Without U.S. expertise, companies in China will not be able to manufacture the smallest and most advanced chips. Some analysts note that China could still rely on non-American suppliers for many of its microchip needs. However, under President Xi Jinping’s Made in China 2025 plan, “the country aims to be semiconductor self-sufficient by mid-decade, with domestic suppliers meeting 70% of its needs.”
CHIPS for America Act passed to strengthen U.S. semiconductor industry
In June 2020, the Semiconductor Industry Association reported that new legislation had been introduced by several Senators aimed at countering competing nations’ massive government incentives and strengthen U.S. economy and national security.
The CHIPS for America Act gained bipartisan support, and in July of 2022, Congress passed the CHIPS Act of 2022. The goals of CHIPS are to strengthen domestic semiconductor manufacturing, design and research, fortify the economy and national security, and reinforce America’s chip supply chains.
The need for the government to act was acute, because the share of modern U.S. semiconductor manufacturing capacity has eroded from 37% in 1990 to 12%. This occurred primarily because other countries’ governments have invested ambitiously in chip manufacturing incentives and the U.S. government has not. Further, federal investments in chip research fell flat as a share of GDP, while other countries significantly ramped up their research investments.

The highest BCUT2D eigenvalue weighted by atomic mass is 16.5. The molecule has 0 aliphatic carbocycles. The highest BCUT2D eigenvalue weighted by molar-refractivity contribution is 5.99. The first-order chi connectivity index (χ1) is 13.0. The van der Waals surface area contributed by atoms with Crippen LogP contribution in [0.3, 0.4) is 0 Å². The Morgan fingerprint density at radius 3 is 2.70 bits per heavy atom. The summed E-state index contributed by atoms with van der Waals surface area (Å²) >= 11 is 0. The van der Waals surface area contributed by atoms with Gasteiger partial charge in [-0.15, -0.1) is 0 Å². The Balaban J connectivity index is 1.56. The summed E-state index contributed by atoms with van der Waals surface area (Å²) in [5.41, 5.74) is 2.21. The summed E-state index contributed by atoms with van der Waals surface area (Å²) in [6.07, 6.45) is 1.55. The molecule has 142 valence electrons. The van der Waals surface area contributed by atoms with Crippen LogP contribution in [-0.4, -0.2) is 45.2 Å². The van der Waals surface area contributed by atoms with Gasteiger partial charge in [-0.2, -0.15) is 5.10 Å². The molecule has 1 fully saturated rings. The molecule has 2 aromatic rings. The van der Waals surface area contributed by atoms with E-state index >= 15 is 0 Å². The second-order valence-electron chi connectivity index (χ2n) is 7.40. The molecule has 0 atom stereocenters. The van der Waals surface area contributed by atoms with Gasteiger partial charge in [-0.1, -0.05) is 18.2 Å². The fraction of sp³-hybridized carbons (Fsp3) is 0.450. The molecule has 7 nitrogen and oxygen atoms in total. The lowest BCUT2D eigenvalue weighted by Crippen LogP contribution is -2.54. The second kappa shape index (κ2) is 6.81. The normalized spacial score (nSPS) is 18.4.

The CHIPS Act of 2022 includes semiconductor manufacturing grants, research investments, and an investment tax credit for chip manufacturing. SIA also supports enactment of an investment tax credit for semiconductor design. Already, investments and plans are being made to bring new semiconductor capacity in the manufacturing plants across the country.
$500M for new tech hubs program included in federal spending bill
A new law created to promote domestic semiconductor production through a regional development program was approved in early 2022, but was not funded. On December 20, 2022, U.S. Congressional budget negotiators added an initial $500 million to a proposed government funding package for the initiative.
While Congress would still have to provide the majority of funding in the future for the program, the initial $500 million is a “milestone” and “sufficient to begin program design and initial activities,” Mark Muro, a senior fellow at Brookings Metro told Route Fifty.
The overall budget includes $1.7 trillion designed to fund new research and industrial development around semiconductors and related technology across the U.S., specifically in regional “technology and innovation hubs” that haven’t seen their tech sectors boom. According to Route Fifty, “It marks a significant step that could eventually help reshape communities that lacked the roaring tech sectors places like Seattle and California’s Bay Area have had in recent years.”